The anatomy of a detective – “Jumps over tall buildings in a single jump. Stops locomotives in their tracks; Catches bullets between his teeth”


Said to DI Rose OIC Narcotics – when ‘John Joe’ was seeking additional manpower for pressing CID duties – “We may have to come look over your fence George – is the grass over there any greener?


“Keep your back yard clean”


Keeping the men together – “We all work for the Queen”


When the Hamilton police station required structural repair and police offices were relocated to a Mobile post set up outside ‘John Joe’ responded - “We shall work on the sidewalks if necessary”


At the beginning of a major enquiry investigation – “The longest journey begins with the first day”


In the R V Lefferty case – the homosexual prosecuted for a public mischief over a false report to the police – I heard John Joe say to Lefferty, “We are not here to tell the ‘trut’ to each other but to our Sovereign Lady the Queen and the man who died on the cross”
Lefferty said, “But sir, I’m not a Christian”
‘John Joe’ responded, “Well, we won’t hold that against you”


The day DCI Lawry Jackson lost his ‘bleeper’ – the forerunner of the cell phone – down the toilet at Central CID ‘John Joe’ proclaimed it be “the 2,000 dollar crap”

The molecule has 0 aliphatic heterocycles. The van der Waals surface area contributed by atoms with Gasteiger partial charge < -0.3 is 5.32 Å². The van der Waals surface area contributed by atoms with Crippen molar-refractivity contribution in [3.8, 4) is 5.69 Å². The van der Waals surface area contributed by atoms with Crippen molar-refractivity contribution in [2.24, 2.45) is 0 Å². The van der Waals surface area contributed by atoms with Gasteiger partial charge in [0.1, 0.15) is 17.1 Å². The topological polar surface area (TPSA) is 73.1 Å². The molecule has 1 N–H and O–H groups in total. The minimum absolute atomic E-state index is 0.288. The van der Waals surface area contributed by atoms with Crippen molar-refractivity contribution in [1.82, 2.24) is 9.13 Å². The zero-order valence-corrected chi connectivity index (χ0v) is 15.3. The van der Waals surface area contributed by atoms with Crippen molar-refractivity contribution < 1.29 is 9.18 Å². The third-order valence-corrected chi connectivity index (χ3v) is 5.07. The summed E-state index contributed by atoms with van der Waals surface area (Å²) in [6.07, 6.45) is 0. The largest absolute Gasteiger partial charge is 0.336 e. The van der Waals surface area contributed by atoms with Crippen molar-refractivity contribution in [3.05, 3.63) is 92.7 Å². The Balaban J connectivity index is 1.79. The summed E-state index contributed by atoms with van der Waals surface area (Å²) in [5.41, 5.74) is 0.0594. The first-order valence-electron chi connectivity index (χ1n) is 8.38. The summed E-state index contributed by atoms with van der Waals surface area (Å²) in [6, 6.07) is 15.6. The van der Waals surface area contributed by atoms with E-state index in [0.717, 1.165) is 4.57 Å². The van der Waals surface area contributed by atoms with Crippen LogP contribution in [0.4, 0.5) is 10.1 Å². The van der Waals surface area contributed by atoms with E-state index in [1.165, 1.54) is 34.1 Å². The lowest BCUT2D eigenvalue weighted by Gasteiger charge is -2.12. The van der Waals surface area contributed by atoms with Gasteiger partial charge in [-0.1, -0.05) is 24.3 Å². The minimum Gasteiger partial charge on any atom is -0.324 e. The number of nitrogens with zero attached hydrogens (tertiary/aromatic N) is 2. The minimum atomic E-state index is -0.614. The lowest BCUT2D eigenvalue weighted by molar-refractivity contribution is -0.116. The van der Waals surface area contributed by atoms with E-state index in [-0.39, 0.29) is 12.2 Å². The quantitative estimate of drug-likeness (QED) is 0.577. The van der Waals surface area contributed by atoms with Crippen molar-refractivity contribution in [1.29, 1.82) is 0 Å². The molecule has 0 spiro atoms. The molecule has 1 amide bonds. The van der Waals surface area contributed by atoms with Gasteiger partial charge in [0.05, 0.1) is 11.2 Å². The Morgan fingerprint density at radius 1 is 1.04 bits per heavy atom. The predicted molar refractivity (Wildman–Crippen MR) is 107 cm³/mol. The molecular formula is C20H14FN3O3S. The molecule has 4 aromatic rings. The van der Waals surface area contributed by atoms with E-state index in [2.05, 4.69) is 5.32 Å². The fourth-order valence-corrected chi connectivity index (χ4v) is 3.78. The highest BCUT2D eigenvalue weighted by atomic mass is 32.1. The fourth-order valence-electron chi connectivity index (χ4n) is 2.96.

‘John Joe’ was at home one morning suffering with a small case of ‘malaria’ picked up the night before. He telephoned his office and on finding that DCI Clive Donald immediately answered the phone he asked – “What are you doing sitting at my desk?”


“God Bless the Queen”


“If you run with dogs you must learn to pant”


Comment made to DS Ernie McCreight who was persuading ‘John Joe’ to pose for a retirement photograph – “You know Ernie, there’s a lot of milk and honey left in me yet”


A frequent comment made to Woman Inspector Jean Vickers who occupied the office at Hamilton Police Station immediately next to ‘John Joe’s’ office, separated by a locked door between them -
“Er Jean, what do we do about this secret door between us?”



Editors note  -  Many thanks to George Rose for shedding light on the unique personality that was John Joe Sheehy.  He certainly had in innate sense of humour as these “isms” so clearly illustrate. It was also fascinating to hear that despite working ridiculously long hours during his time in CID John Joe was an avid reader.